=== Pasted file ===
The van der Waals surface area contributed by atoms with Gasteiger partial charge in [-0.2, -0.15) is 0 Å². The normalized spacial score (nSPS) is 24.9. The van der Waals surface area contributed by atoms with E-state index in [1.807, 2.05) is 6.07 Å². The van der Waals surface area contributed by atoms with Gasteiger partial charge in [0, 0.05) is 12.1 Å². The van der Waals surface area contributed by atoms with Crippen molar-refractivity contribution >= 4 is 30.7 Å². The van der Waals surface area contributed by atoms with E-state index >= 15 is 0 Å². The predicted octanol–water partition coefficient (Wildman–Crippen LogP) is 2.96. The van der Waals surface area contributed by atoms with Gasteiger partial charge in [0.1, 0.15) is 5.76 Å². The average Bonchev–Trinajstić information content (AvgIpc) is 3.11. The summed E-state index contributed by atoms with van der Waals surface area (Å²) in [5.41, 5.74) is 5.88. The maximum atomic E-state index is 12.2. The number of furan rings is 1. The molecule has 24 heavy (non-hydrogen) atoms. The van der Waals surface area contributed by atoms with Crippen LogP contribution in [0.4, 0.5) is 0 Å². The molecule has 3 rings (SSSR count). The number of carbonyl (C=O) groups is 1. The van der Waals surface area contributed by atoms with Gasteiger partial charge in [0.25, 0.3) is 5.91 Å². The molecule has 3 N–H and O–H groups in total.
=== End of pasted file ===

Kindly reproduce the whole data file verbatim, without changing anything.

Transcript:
The van der Waals surface area contributed by atoms with Gasteiger partial charge in [-0.2, -0.15) is 0 Å². The normalized spacial score (nSPS) is 24.9. The van der Waals surface area contributed by atoms with E-state index in [1.807, 2.05) is 6.07 Å². The van der Waals surface area contributed by atoms with Gasteiger partial charge in [0, 0.05) is 12.1 Å². The van der Waals surface area contributed by atoms with Crippen molar-refractivity contribution >= 4 is 30.7 Å². The van der Waals surface area contributed by atoms with E-state index >= 15 is 0 Å². The predicted octanol–water partition coefficient (Wildman–Crippen LogP) is 2.96. The van der Waals surface area contributed by atoms with Gasteiger partial charge in [0.1, 0.15) is 5.76 Å². The average Bonchev–Trinajstić information content (AvgIpc) is 3.11. The summed E-state index contributed by atoms with van der Waals surface area (Å²) in [5.41, 5.74) is 5.88. The maximum atomic E-state index is 12.2. The number of furan rings is 1. The molecule has 24 heavy (non-hydrogen) atoms. The van der Waals surface area contributed by atoms with Crippen LogP contribution in [0.4, 0.5) is 0 Å². The molecule has 3 rings (SSSR count). The number of carbonyl (C=O) groups is 1. The van der Waals surface area contributed by atoms with Gasteiger partial charge in [0.25, 0.3) is 5.91 Å². The molecule has 3 N–H and O–H groups in total.